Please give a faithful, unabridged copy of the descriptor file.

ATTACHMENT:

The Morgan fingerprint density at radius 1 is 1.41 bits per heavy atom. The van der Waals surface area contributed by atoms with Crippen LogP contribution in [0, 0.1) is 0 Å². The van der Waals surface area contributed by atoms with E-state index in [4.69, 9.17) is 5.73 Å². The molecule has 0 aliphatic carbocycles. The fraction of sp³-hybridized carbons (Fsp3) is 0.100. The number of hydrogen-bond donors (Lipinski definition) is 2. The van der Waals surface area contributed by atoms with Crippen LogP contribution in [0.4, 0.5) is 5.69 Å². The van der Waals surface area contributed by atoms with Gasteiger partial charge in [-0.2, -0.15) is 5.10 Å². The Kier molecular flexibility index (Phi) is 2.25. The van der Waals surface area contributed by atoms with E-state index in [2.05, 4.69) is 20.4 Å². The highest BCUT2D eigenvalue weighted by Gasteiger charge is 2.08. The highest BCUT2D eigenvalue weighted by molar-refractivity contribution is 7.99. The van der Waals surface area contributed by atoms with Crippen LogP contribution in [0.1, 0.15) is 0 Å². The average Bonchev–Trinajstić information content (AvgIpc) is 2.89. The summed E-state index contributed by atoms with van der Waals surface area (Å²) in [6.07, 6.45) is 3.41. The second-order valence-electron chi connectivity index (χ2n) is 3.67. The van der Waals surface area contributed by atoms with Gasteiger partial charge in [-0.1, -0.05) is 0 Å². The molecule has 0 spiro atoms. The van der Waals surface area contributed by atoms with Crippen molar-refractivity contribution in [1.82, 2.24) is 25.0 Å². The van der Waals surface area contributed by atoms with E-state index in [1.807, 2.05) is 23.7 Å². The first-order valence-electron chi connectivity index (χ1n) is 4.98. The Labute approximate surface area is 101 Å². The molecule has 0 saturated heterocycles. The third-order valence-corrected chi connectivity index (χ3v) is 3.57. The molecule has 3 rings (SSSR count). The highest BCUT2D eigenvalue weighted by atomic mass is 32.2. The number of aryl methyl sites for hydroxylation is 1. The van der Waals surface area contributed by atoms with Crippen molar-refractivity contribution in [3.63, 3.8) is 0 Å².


The Morgan fingerprint density at radius 1 is 1.41 bits per heavy atom. The van der Waals surface area contributed by atoms with Crippen LogP contribution in [0, 0.1) is 0 Å². The van der Waals surface area contributed by atoms with E-state index in [4.69, 9.17) is 5.73 Å². The molecule has 0 aliphatic carbocycles. The fraction of sp³-hybridized carbons (Fsp3) is 0.100. The number of hydrogen-bond donors (Lipinski definition) is 2. The van der Waals surface area contributed by atoms with Crippen LogP contribution in [0.4, 0.5) is 5.69 Å². The van der Waals surface area contributed by atoms with Gasteiger partial charge in [-0.2, -0.15) is 5.10 Å². The Kier molecular flexibility index (Phi) is 2.25. The van der Waals surface area contributed by atoms with E-state index in [2.05, 4.69) is 20.4 Å². The highest BCUT2D eigenvalue weighted by Gasteiger charge is 2.08. The highest BCUT2D eigenvalue weighted by molar-refractivity contribution is 7.99. The van der Waals surface area contributed by atoms with Crippen LogP contribution in [0.1, 0.15) is 0 Å². The average Bonchev–Trinajstić information content (AvgIpc) is 2.89. The summed E-state index contributed by atoms with van der Waals surface area (Å²) in [6.07, 6.45) is 3.41. The second-order valence-electron chi connectivity index (χ2n) is 3.67. The van der Waals surface area contributed by atoms with Gasteiger partial charge in [-0.1, -0.05) is 0 Å². The molecule has 0 spiro atoms. The van der Waals surface area contributed by atoms with Crippen molar-refractivity contribution in [1.82, 2.24) is 25.0 Å². The van der Waals surface area contributed by atoms with E-state index in [1.807, 2.05) is 23.7 Å². The first-order valence-electron chi connectivity index (χ1n) is 4.98. The Labute approximate surface area is 101 Å². The molecule has 0 saturated heterocycles. The third-order valence-corrected chi connectivity index (χ3v) is 3.57. The molecule has 3 rings (SSSR count). The highest BCUT2D eigenvalue weighted by atomic mass is 32.2. The number of aryl methyl sites for hydroxylation is 1. The van der Waals surface area contributed by atoms with Crippen molar-refractivity contribution in [3.63, 3.8) is 0 Å².